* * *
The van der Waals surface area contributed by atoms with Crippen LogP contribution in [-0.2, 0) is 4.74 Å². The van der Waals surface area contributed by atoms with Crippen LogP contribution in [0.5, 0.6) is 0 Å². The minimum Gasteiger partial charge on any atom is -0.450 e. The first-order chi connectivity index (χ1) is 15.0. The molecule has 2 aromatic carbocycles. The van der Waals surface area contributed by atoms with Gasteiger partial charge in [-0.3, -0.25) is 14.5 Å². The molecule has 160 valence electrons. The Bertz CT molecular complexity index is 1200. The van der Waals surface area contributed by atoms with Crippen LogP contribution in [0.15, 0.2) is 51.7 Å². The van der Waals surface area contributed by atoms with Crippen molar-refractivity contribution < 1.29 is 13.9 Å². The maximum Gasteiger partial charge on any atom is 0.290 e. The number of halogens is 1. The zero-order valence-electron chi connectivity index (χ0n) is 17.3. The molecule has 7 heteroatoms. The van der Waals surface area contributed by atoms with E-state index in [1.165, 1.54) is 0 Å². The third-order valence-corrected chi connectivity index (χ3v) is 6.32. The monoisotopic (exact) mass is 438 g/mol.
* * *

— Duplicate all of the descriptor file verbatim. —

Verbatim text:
The van der Waals surface area contributed by atoms with Crippen LogP contribution in [-0.2, 0) is 4.74 Å². The van der Waals surface area contributed by atoms with Crippen LogP contribution in [0.5, 0.6) is 0 Å². The minimum Gasteiger partial charge on any atom is -0.450 e. The first-order chi connectivity index (χ1) is 15.0. The molecule has 2 aromatic carbocycles. The van der Waals surface area contributed by atoms with Gasteiger partial charge in [-0.3, -0.25) is 14.5 Å². The molecule has 160 valence electrons. The Bertz CT molecular complexity index is 1200. The van der Waals surface area contributed by atoms with Crippen LogP contribution in [0.15, 0.2) is 51.7 Å². The van der Waals surface area contributed by atoms with Crippen molar-refractivity contribution < 1.29 is 13.9 Å². The maximum Gasteiger partial charge on any atom is 0.290 e. The number of halogens is 1. The zero-order valence-electron chi connectivity index (χ0n) is 17.3. The molecule has 7 heteroatoms. The van der Waals surface area contributed by atoms with E-state index in [1.165, 1.54) is 0 Å². The third-order valence-corrected chi connectivity index (χ3v) is 6.32. The monoisotopic (exact) mass is 438 g/mol.